Horatio

Horatio
[Photo by Jacquelyn Griffin)

Tuesday, May 9, 2017

Marco Polo If You Can: The Roof of the World/The Singing Sands/500 Eyes/The Wall of Lies



BritBox's excellent collection of the Hartnell era runs into a snag--the story collectively known as Marco Polo no longer exists. So, yeah, as they euphemistically put it, "unavailable," and who can blame them?

Fortunately, as the rather good reconstruction embedded above demonstrates, that doesn't leave us entirely without expedients. Reconstructions take one of two forms--new animated efforts to overlay the still-extant soundtrack (preserved by fans taping the shows as they aired!)or using the "tele snaps" that were taken during filming to create a sort of montage that captures something of the feel of the original.

It's an aesthetic choice, but I prefer the photographs. Seeing Ford, Hartnell, Hill, Russell, and the guest cast is meaningful to me in a way that a cartoon of them would not be. So--we continue:


*****

There's an absolutely lovely moment in "The Roof of the World" that is the most "Doctorish" I have seen Hartnell to date. The situation is dire: after the brief moment of happy camaraderie that ended The Brink of Destruction, things go agley--another TARDIS component is broken, depriving the travelers of heat, the mountain is so high that it lacks air enough for the Doctor to function, and night is closing in.

Rescue has come in the form of Marco Polo and his caravan, on his way to Kublai Khan, along with the warlord regina, who, in defeat, is come to make peace. Reluctantly, and still looking for a way to reverse his defeat.

Anyway, Marco, who wants to go back to Europe, decides to give the Doctor's "flying caravan" to the Khan, to barter for his freedom. The Doctor sputters in outrage and betrayal at his erstwhile rescuer:
POLO: I intend to. This time, I shall offer him a gift so magnificent that he will not be able to refuse me.
IAN: You mean to give the Doctor's caravan to him?
POLO: Yes.
DOCTOR: You're mad.
POLO: You can make another.
DOCTOR: What? In Peking, or Shang Tu?
POLO: You do me an injustice, Doctor. I will not leave you stranded in Cathay, just as I did not let you die on the mountain. No, you will come with me to Venice and make another one there.
DOCTOR: Oh, you think so, really? Oh no. Oh no.
IAN: Marco, it's impossible.
POLO: Surely, for a man who possesses a flying caravan, all things are possible?
IAN: No. We need special metals, materials, things that don't exist in Venice. I'm afraid you don't understand all the problems involved.
DOCTOR: And neither do you, young man.
POLO: Well, travel home by ship. We trade with every port in the world. It may take you longer, but you'll get there eventually.
DOCTOR: Eventually. He doesn't know what he's talking about. The man's a lunatic. Ho.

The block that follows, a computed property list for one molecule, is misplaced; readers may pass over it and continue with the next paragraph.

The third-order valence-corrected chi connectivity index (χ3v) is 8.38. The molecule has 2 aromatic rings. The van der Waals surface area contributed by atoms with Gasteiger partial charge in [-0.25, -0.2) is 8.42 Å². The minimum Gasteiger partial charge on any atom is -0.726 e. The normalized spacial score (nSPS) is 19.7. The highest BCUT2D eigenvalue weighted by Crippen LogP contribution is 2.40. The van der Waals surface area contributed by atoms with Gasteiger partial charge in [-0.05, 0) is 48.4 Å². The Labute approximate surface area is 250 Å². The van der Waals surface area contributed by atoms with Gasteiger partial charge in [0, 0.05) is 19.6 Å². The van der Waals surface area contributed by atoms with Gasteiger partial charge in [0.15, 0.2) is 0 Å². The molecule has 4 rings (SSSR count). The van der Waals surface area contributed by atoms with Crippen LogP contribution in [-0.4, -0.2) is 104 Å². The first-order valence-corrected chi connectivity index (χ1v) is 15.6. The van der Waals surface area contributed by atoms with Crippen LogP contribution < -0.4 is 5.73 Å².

POLO: No, Doctor, desperate. There are many men who are jealous of the Polo influence at court, and the Khan suffers from an affliction for which there is no cure.
BARBARA: What's that?
POLO: Old age. If he dies, I may never see Venice again.
DOCTOR: Well, that is your problem, not mine.
POLO: I have just made it yours, Doctor.
BARBARA: But you do see Venice again, Marco, I know you do.
IAN: What makes you so sure that the Doctor's caravan is a suitable present? The Doctor is the only one who can fly it.
POLO: I told you about the Buddhist monks. They will discover its secret. A caravan that flies. Do you imagine what this will mean to the Khan? It will make him the most powerful ruler the world has ever known. Stronger than Hannibal. Mightier than Alexander the Great.
IAN: Marco, you don't understand.
POLO: I refuse to listen you to any more. My mind is made up. Your caravan goes with me to Kublai Khan.
Marco sweeps away, and Barbara helps him to a chair.

And then--the Doctor laughs. Not hysterically, but just at the ridiculousness of it all--how can he explain to Marco Polo why "returning" to Europe won't allow him to build a new TARDIS? The multiple leaps of cognition the explanation would take--he guffaws, he wheezes with laughter. He's frustrated beyond bearing, but can't help but see the funny side of it all. And Hartnell nails it. It's the best long sustained laugh this side of Leo McKern in "Fall Out":
DOCTOR: Oh well, what a mess.
SUSAN: Grandfather. Grandfather.
DOCTOR: Yes. Go by sea, he says.
SUSAN: Why are you laughing? He means it.
BARBARA: Doctor, he's serious.
DOCTOR: I know he is. Yes.
SUSAN: What are you going to do?
DOCTOR: [overcome with laughter] I haven't the faintest idea.
It's a moment Tom Baker could have brought off, and maybe Matt Smith, but it's all Hartnell.

The rest of these three episodes feels rather like a Tom Baker era story, albeit of the slightly "meh" variety. Susan makes a friend, Ping-Cho, who is being brought to the Khan's court to marry a 75 year old man (hmm...that's the Khan's age...) Tegana plans to kill Polo and seize the TARDIS, and Susan and Ping-Cho get caught in a sandstorm. But they're ok. Except Tegana has cut the water gourds, and we're in the middle of the Gobi Desert too--and the Doctor has fixed the TARDIS, but they-

Oh, forget it it. Look, it's simple: Tegana is out to kill Kublai Khan, and thinks he can use the TARDIS together. Like a 13th Century Wile E. Coyote, he keeps setting traps for (1) The TARDIS crew; (2) Marco Polo; or (3) both. So far, none of them has erupted.

Yeah, it's a traditional runaround, my least favorite aspect of Doctor Who.

One nice moment again--the Doctor dresses down Marco, deriding him as "You poor, pathetic, stupid savage." His laugh now is cutting and scornful. There's a lot of fat in these episodes, but there's good stuff too.

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